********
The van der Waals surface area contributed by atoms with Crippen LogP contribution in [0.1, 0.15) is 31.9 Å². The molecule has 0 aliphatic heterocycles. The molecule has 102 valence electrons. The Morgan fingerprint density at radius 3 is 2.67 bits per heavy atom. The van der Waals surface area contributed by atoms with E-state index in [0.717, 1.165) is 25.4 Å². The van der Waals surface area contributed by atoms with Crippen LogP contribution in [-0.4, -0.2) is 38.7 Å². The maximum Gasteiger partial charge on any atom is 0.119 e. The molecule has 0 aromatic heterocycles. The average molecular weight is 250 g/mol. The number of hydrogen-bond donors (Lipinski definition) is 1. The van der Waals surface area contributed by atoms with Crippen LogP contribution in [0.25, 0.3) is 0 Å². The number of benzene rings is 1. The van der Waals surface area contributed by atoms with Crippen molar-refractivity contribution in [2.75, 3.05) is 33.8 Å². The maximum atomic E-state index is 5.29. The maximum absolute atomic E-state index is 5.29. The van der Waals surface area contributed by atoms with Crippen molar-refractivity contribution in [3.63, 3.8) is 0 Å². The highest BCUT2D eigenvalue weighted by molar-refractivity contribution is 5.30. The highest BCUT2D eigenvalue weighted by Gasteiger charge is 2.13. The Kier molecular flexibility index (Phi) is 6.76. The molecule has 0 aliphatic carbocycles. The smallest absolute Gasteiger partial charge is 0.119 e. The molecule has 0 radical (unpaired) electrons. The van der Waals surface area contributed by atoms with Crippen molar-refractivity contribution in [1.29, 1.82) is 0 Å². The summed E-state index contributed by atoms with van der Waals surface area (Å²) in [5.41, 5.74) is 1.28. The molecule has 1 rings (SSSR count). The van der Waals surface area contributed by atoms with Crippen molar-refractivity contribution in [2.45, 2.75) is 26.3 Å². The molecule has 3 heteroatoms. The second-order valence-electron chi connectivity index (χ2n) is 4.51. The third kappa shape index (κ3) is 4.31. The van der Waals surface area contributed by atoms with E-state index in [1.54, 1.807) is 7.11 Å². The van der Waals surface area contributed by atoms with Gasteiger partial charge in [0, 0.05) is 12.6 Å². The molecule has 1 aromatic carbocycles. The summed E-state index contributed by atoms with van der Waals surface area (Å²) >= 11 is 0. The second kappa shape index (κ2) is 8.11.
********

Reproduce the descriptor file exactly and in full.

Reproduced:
The van der Waals surface area contributed by atoms with Crippen LogP contribution in [0.1, 0.15) is 31.9 Å². The molecule has 0 aliphatic heterocycles. The molecule has 102 valence electrons. The Morgan fingerprint density at radius 3 is 2.67 bits per heavy atom. The van der Waals surface area contributed by atoms with E-state index in [0.717, 1.165) is 25.4 Å². The van der Waals surface area contributed by atoms with Crippen LogP contribution in [-0.4, -0.2) is 38.7 Å². The maximum Gasteiger partial charge on any atom is 0.119 e. The molecule has 0 aromatic heterocycles. The average molecular weight is 250 g/mol. The number of hydrogen-bond donors (Lipinski definition) is 1. The van der Waals surface area contributed by atoms with Crippen LogP contribution in [0.25, 0.3) is 0 Å². The number of benzene rings is 1. The van der Waals surface area contributed by atoms with Crippen molar-refractivity contribution in [2.75, 3.05) is 33.8 Å². The maximum atomic E-state index is 5.29. The maximum absolute atomic E-state index is 5.29. The van der Waals surface area contributed by atoms with Crippen molar-refractivity contribution in [3.63, 3.8) is 0 Å². The highest BCUT2D eigenvalue weighted by molar-refractivity contribution is 5.30. The highest BCUT2D eigenvalue weighted by Gasteiger charge is 2.13. The Kier molecular flexibility index (Phi) is 6.76. The molecule has 0 aliphatic carbocycles. The smallest absolute Gasteiger partial charge is 0.119 e. The molecule has 0 radical (unpaired) electrons. The van der Waals surface area contributed by atoms with Crippen molar-refractivity contribution in [1.29, 1.82) is 0 Å². The summed E-state index contributed by atoms with van der Waals surface area (Å²) in [5.41, 5.74) is 1.28. The molecule has 1 rings (SSSR count). The van der Waals surface area contributed by atoms with Crippen molar-refractivity contribution in [2.45, 2.75) is 26.3 Å². The molecule has 3 heteroatoms. The second-order valence-electron chi connectivity index (χ2n) is 4.51. The third kappa shape index (κ3) is 4.31. The van der Waals surface area contributed by atoms with E-state index in [1.54, 1.807) is 7.11 Å². The van der Waals surface area contributed by atoms with Gasteiger partial charge in [0, 0.05) is 12.6 Å². The molecule has 1 aromatic carbocycles. The summed E-state index contributed by atoms with van der Waals surface area (Å²) >= 11 is 0. The second kappa shape index (κ2) is 8.11.